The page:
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Bahar

The Favored Mount of the Chisisi


In their language, this bony creature is called the Bahar. Sensing the vibrations of movement, it is hostile to approachers- particularly during mating season. But one should beware its quick temper particularly as it first wakens, as they have no eyes and only primitive ears with which to perceive the world at first; should you find yourself on the bad side of a Bahar, patience is a virtue- awaiting just the right moment to strike at its soft underbelly. Should it curl into a ball, however, hope for a swift kill is lost.
Flora and Fauna of the Greater Chisisi Region
  Based on significant data discovered in the Tolaran fossil records, Bahar are potentially one of the oldest native species on the continent. Two species in the family have so far been identified by Explorers and Biologists- both of which are found almost exclusively in the Chisisi Desert o Tolara; the first, Common Bahar, are found in the sandy regions of the Chisisi Desert, and as far north and east as Rasha-Ui. The second, however, is strongly issolated to the Gahiji Mountains in the south of the region.   Since their inhabitation of the region, both types of Bahar have been extensively domesticated by the Ilerian and Enethian Humans, who use them as their preferred terrestrial mounts due to their size and speed. Despite their extensive domestication by these groups, however, wild Bahar are still plentiful throughout their native regions- encouraging desert dwellers to develop traditions that include capturing and taming one as one of many rites of passage.

Anatomy & Appearance

  Bahar have seven pairs of jointed legs sittuated along a semi-flat body, with a bony hammer shaped head, and a long, barbed tail-like spine at its end.   Their body is a basic segmented dorsoventral body type (being longer than they are tall). The body plan consists of a head, and an eight segmented thorax covered covered with a barbed, plated exoskeleton made of Chiton; these overlapping, articulated plates provide Bahar with moderate protection- similar to other Isopods types found throughout Saleh'Alire; their under abdomen has six segments instead, and the plating is much thinner and more flexible, making it far more susceptible to attacks.   As a segmented insectoid related to Woodlice, they are capable of rolling into a ball when disturbed, attacked, or frightened. When rolling into a ball in this manner, a Bahar leaves no gap between the bony external plates that coat the exterior of its body; this is a defence mechanism meant to protect themselves, and their soft, unarmored underbelly, from predators- though they have few in the wild.   The Bahar must progressively shed this exoskeletal plating as it grows- moulting in stages, with the back half of its exoskeleton shed first, followed a week later by the front half. While moulting could go on indefinitely, suggesting that Bahar could technically be immortal (or close to it), the process is so energy intensive that many Bahar eventually break down and weaken- typically reaching a length of 8 feet (244 cm), and a height averaging 4 to 6 feet (122 to 183 cm) before their death.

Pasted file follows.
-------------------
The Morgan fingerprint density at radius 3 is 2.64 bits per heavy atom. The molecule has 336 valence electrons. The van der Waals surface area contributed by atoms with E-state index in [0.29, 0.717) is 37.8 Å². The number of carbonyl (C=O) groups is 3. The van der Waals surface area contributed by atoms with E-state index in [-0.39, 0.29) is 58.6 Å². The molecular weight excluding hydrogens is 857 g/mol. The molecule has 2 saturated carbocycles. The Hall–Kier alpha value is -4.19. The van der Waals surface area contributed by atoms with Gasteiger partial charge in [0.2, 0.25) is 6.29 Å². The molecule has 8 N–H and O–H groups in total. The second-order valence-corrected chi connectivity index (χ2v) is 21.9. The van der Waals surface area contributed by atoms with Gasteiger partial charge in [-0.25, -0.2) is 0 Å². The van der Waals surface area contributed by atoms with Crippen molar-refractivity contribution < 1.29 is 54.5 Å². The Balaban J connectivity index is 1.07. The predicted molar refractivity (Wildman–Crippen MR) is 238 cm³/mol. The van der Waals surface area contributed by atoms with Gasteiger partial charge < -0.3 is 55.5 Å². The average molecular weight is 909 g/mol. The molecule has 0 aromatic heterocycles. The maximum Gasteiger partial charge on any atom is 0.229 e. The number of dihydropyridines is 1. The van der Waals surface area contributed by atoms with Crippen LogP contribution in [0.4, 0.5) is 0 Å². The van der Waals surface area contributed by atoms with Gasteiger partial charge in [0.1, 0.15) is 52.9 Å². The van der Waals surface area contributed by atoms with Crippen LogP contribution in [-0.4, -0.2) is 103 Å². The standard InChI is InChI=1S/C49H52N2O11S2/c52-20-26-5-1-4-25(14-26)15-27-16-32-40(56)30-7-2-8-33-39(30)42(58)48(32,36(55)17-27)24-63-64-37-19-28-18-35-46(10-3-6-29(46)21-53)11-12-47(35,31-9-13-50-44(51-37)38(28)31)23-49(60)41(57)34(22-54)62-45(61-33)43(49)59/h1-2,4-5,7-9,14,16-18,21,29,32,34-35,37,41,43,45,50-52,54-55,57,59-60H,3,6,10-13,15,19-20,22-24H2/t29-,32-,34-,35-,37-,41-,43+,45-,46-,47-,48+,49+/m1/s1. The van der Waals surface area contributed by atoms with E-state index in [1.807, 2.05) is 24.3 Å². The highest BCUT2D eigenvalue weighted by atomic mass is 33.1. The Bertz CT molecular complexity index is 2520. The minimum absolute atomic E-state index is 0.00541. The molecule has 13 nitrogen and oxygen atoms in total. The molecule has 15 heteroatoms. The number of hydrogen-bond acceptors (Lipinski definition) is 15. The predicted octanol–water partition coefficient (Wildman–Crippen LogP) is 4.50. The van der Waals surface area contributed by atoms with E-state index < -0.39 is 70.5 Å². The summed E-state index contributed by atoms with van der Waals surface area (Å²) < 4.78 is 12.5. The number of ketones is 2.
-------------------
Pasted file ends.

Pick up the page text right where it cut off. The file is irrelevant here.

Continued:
Coloration & Markings

  Being desert creatures, Bahar are typically sandy in oclor- ranging from a tawny or taupe, to deep oranges, browns, and reds. Typically the most common type of Bahar may be slightly speckled, but otherwise have no markings. A second type issolated to the Gahiji Mountains, however, occasionally has colored banding- allowing it to blend in better with the striped rock in their region.
Status
Semi-Domesticated   Conservation Status
Stable, uncommon   Classification
Isopod   Related to
  • Woodlice
  • Pill Bugs
  Geographic Distribution
Average Lifespan
50 to 100 years

Average Height
4 to 6 ft
122 to 183 cm   Average Length
7 to 9 ft
213 to 275 cm   Average Weight
500 to 800 lb
227 to 400 kg

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Cover image: Animal Fur by Tim Foster

Comments

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19 Dec, 2020 06:50

Excellent flavor texts. Nice article and description of wild and domestic.

19 Dec, 2020 07:15

Thank you, love <3 Glad you enjoyed!

2 Jan, 2021 01:36

I love these guys! I want one! I have a soft spot for isopods... even giant ones. I like that you describe both the behaviour of wild bahar and also their domestication. I enjoy the image of a giant ball of spooked bahar more than I should.

2 Jan, 2021 01:46

One of my players said they wanted me to write about fish, the other wanted something lizardy. My brain went "graboids from tremors" and "the Krolusks from WoW" for some reason... And these cuties are the result.   my players have taken to calling them "Himbo Bugs" because I once described them as being "cute but dumb as rocks". I regret my choices, lol. But I'm glad you love them!

2 Jan, 2021 02:07

Himbo bugs!! Ha, I love it.